Hallelujah! Project 2 December 2014


SB NewsPress Review: A Seasonal Sampler Box Santa Barbara Choral Society’s second annual ‘Hallelujah! Project’ deftly mixes light and serious fare at the Lobero

By Josef Woodard, News-Press Correspondent


December 19, 2014 11:17 AM Handel was in the house. So was Santa Claus. Welcome back to the Santa Barbara Choral Society’s second annual holiday show, “The Hallelujah! Project,” which earned its exclamatory status at the Lobero Theatre on Saturday night (repeated on Sunday afternoon), a freewheeling and easily digested mixture of serious and lighter Christmas music fare. Handel was represented, if in a nugget-sized “greatest hit” form, by the famed “Hallelujah” chorus from his great “Messiah” oratorio — which gives this family-friendly program its name. Said Santa, in full beard and costume, supplied a hearty shout-out from the back of the hall at the end of a music-narration presentation of “‘Twas the Night Before Christmas,” bellowing “Merry Christmas to all, and to all a good night.” To cop a quip, Saturday’s show was, like last year’s show, a good night, even if short on concentrated classical musical substance. Choral music aficionados in town may be suffering from the syndrome of “missing the ‘Messiah,’ ” which seems like a necessary component of any city’s classical music life this time of year. The Choral Society, a formidable group with roots going back to 1948, performed half of the oratorio two years ago, before opting for this cozier, broad-audience holiday show model. That quibble aside, the new program fulfills the admirable function of mixing up more sophisticated musical manners and work with fun and fizzier moments, stirring in a dollop of Tchaikovsky’s “Nutcracker” and Leroy Anderson’s jingly, jangly “Sleighride” with weightier musical stuff. This mixed bag approach is a great way to introduce younger and less classical-inclined ears to deeper musical matters. From the classical front, notably, the choral group plus orchestra, boldly led by longtime director JoAnne Wasserman, called on Bach’s “Gloria in Excelsis Deo” early in the program, ending the more serious-minded first half with contemporary English composer John Rutter’s “Gloria.” Rutter’s often Copland-esque charmer reaches its deepest moment in the slower, more impressionistic middle section, “Domine Deus,” with its mystical suspended harmonies (here, featuring singers Tara Eisenshauer, Christine Hollinger and Kristin Aylesworth). One highlight of the evening, Stephen Paulus’ inventive rethinking arrangement of “The Holly and the Ivy,” had resonances in the larger choral music world: the Minnesotan Mr. Paulus, a respected but still underrated American composer with a special skill in the choral area, passed away last year. In another inspiring portion of the evening, the Santa Barbara Children’s Chorus joined the mature choral ensemble for a three-pack of not-necessarily-expected Christmas pieces — “Caroling, Caroling,” “How Far is it to Bethlehem” and “Angels We Have Heard on High.” The vocalizing population in the house expanded exponentially after intermission, when Ms. Wasserman kicked into the show’s namesake “Hallelujah” chorus. Some were frightened by the work’s lack of mention in the printed program, but there it was, in truncated, singalong-fashioned glory. Things got interesting, in the mostly frothier second half, with William Matthias’ “Wassail Carol,” a tart and saucy vehicle for this fine choral group, extending the cheer in a way similar to Mr. Paulus’ piece.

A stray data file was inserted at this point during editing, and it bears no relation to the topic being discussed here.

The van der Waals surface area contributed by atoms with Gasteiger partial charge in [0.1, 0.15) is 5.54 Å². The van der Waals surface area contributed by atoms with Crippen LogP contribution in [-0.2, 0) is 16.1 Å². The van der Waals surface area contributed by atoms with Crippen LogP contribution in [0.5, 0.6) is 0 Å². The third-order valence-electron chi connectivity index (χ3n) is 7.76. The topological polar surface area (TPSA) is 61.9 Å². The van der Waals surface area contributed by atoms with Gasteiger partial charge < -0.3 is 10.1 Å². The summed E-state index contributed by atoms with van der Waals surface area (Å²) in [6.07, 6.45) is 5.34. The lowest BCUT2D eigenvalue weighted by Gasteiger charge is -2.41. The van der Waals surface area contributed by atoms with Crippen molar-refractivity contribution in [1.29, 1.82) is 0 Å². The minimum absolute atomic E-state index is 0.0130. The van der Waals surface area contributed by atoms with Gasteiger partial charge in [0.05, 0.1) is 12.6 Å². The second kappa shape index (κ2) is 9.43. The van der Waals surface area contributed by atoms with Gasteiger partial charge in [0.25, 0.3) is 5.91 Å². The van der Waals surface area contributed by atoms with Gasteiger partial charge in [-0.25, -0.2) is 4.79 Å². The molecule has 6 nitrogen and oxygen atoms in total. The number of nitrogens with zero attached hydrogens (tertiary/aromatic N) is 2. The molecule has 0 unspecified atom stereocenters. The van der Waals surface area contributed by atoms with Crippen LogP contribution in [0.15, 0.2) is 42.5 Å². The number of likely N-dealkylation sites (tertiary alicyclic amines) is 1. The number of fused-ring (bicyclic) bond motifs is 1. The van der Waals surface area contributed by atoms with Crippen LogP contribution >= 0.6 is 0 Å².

Bringing it all back home, we were treated to Clement Moore’s classic “‘Twas the Night Before Christmas,” set to a snuggling orchestral score by Philip Lane. In a literal reading role, played last year by Fannie Flagg, the spotlight went to the fine actress Stephanie Zimbalist, who, a year ago, was part of Stephen Sondheim’s “A Little Night Music,” the premiere production of Ensemble Theatre at the New Vic. By contrast, this role is a breeze, but warmly handled and warmly received. It wasn’t over until the sack-bearing fat man in red bellowed. As a yuletide cherry on top, the show ended with Randol Alan Bass’ “A Christmas Flourish,” a medley affair including “Joy to the World,” “Silent Night” and, circling back to the concert’s first half, “Angels We Have Heard on High.” In its second incarnation, the “Hallelujah! Project,” which started as a YouTube video project (and has logged 33,000 hits and counting), came on strong, and soft, in mostly all the right ways. A fuller “Messiah” can wait.